May 26, 2010 in Employee Drug Testing Information
Ketamine: Ketamine, also known as special K, K, vitamin K, and fort dodge, is a derivative of PCP (a powerful psychedelic drug) that has become increasingly popular. Although more difficult to produce than PCP, users can obtain large, inexpensive quantities from veterinary pharmacies in Mexico. Ketamine is commonly used in hospitals for sedation and pain relief.
- What it looks like: Ketamine is abused in clubs and other social situations. Most often, ketamine is inhaled, but it may also be injected into muscle or fat just below the skin or placed into the rectum. It has also been used to ease the crash associated with cocaine or amphetamine binges.
- What it does: Ketamine increases blood pressure, heart rate, muscle tone, and salivation. The clinical effects begin within minutes and last up to an hour. Overdose, which is often referred to as falling into a “K hole,” is common. Overdose is characterized by severe brain-body dissociation, or inability to sense what the environment is really like, and vomiting, restlessness, and tiredness. Ketamine can also produce an emergence reaction resulting in nightmares, floating sensation, visual and hearing disturbances, out-of-body experiences, agitation, and confusion that last up to a day after drug use. During this time, users are not necessarily asleep and usually remember the event.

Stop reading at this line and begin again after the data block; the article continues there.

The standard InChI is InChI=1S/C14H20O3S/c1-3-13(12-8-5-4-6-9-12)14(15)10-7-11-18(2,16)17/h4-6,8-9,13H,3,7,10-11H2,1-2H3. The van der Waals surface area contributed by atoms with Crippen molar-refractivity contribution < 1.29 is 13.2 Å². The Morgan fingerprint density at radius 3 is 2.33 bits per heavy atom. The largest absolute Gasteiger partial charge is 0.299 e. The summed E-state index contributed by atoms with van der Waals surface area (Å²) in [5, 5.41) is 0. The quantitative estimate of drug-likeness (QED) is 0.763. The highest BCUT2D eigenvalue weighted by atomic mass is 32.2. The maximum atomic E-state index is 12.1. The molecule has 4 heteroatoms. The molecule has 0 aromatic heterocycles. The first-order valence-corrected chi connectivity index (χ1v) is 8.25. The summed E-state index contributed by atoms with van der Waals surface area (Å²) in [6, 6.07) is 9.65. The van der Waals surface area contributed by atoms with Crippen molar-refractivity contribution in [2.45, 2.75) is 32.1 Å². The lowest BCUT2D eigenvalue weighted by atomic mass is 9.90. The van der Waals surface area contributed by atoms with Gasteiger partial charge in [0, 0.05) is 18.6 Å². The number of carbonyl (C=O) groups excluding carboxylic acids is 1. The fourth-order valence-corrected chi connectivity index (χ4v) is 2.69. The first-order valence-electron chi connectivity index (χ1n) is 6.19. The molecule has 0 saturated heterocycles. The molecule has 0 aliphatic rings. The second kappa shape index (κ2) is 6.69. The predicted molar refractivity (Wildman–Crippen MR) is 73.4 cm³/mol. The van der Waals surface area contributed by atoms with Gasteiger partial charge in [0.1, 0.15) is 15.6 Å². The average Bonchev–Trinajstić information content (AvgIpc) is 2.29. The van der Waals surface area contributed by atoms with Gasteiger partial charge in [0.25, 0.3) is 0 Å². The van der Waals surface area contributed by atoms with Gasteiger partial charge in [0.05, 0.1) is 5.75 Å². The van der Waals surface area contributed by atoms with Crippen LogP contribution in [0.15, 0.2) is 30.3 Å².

- Harmful effects: Although the long-term effects of ketamine abuse have not been well studied, it is suggested that out-of-body experiences may recur even without additional use of the drug, and psychosis (severe mental instability) from chronic use may occur.